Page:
Presidential pi(e)

Accompanying the White House's Happy Pi Day tweet was this image of the President chilling out in a Kozy Korners restaurant in Oak Harbor, Ohio, sharing pie with a young chap.

Pi pie

If you're feeling creative, then how about making a meta pie Pi Day pie for your loved one? Make it from whatever you like (this one is pumpkin) but make sure it's perfectly round...

GE pi

Because you can insert line breaks into tweets, GE's Pi Day tweet--with one line for each digit of pi--would have filled up many of its follower's Twitter displays today.

Synesthesic pi

David Tammet, as well as being able to quote pi to over 2,000 digits, has synesthesia--meaning that among other effects he sees colors as numbers. Here's his picture of what pi "looks" like to him. It's rather beautiful, and comes via TED which reminds us of a few relevant TED talks for today.

3.14 -> Pie

BuzzFeed reminds us why today is Pie Day as well as Pi Day

Pi, all alone

If you're in the mood to exercise your memory, then here's the first 2,160 decimal places of pi printed out in handy chunks. Memorize some and use it to wow your date tonight (or scare them away--we can't 314% guarantee results).


Who else but Microsoft to have a bit of geeky fun with Pi Day's PR opportunity: It's offering 3.14% off certain Dell tablets in its store.

E=MC[super]2[/super] er... and pi

The Twitter feed of the World Science Festival used a photoshopped picture of Einstein to remind us that March 14th is also his birthday date. One of science's greatest minds, one of the universe's most mysterious numbers, and a demonstration of the amazing power of modern tech (which relies on pi at its very design core) in one image.

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Happy Pi Day, 3.14.13

How do we love Pi? Let us count the 3.141592654... ways.

It's Pi Day which may, or may not, stir up a nightmarish flashback to those endless math lessons of your youth because it's all about that irrational number 3.14159265358979323846264338327950288419716939 (and on and on). Pi is, lest you forget, the simple ratio of a circle's circumference to its diameter—it's an infinite string of numbers, and very definitely isn't "3.2," no matter what Indiana thinks.

Why today? Because it's March 14th, of course. Or, 3.14, if you will. In two years Pi day will be even more fun (think about it).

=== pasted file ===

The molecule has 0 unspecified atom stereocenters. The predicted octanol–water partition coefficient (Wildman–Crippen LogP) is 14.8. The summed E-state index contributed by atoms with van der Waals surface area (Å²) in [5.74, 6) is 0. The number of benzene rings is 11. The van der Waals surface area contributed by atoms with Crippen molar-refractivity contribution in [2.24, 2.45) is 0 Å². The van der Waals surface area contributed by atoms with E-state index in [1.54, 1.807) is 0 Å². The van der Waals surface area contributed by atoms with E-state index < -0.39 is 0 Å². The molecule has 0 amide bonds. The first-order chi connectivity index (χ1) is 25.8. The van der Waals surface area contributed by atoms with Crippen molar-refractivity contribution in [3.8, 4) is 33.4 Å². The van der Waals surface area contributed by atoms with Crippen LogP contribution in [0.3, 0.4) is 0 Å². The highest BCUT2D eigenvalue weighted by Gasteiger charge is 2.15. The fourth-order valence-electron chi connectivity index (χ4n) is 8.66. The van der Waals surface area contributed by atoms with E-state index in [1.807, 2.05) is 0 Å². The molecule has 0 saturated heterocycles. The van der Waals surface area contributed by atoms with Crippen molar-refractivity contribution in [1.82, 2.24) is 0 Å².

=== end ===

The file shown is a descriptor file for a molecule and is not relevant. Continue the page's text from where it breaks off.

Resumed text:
Unlike other, more widely recognized holidays (watch your back, Valentine's!), Pi Day is a celebration of an altogether different, more boffin-friendly type. It's a celebration we can all get behind because all of us, even if you don't know it, have a life that's in many ways defined by pi because it's critical for the math that makes everything from your TV to your microwave work.

Pi Day is, in fact, something brands, scientists, cake-bakers, and practically everyone else can celebrate. Even the White House Twitter feed has joined in the fun, earning itself a few geeky PR points as it does so, by wishing us all a "Happy Pi Day" and tweeting a picture of the President with a kid shoveling pie (...yes, we know) down his youthful gullet. General Electric has used a fun trick in Twitter to make its Happy Pi Day wish dominate everyone's tweet feeds. A minute before 2 a.m. this morning (i.e. 3/14 1:59) Caltech students threw a pie party which ended up as a story in the Los Angeles Times. A special celebration in France is being hosted by the man who, aged 25, recited 22,514 digits of pi from memory in 2004—a European record. And if you think you can't remember even four or five places, a nice PBS post is here to help with a mention of a book written in pi language, where each word's length represents a digit of pi.

Welcome to Pi Day. Have a splendidly mathematical time.

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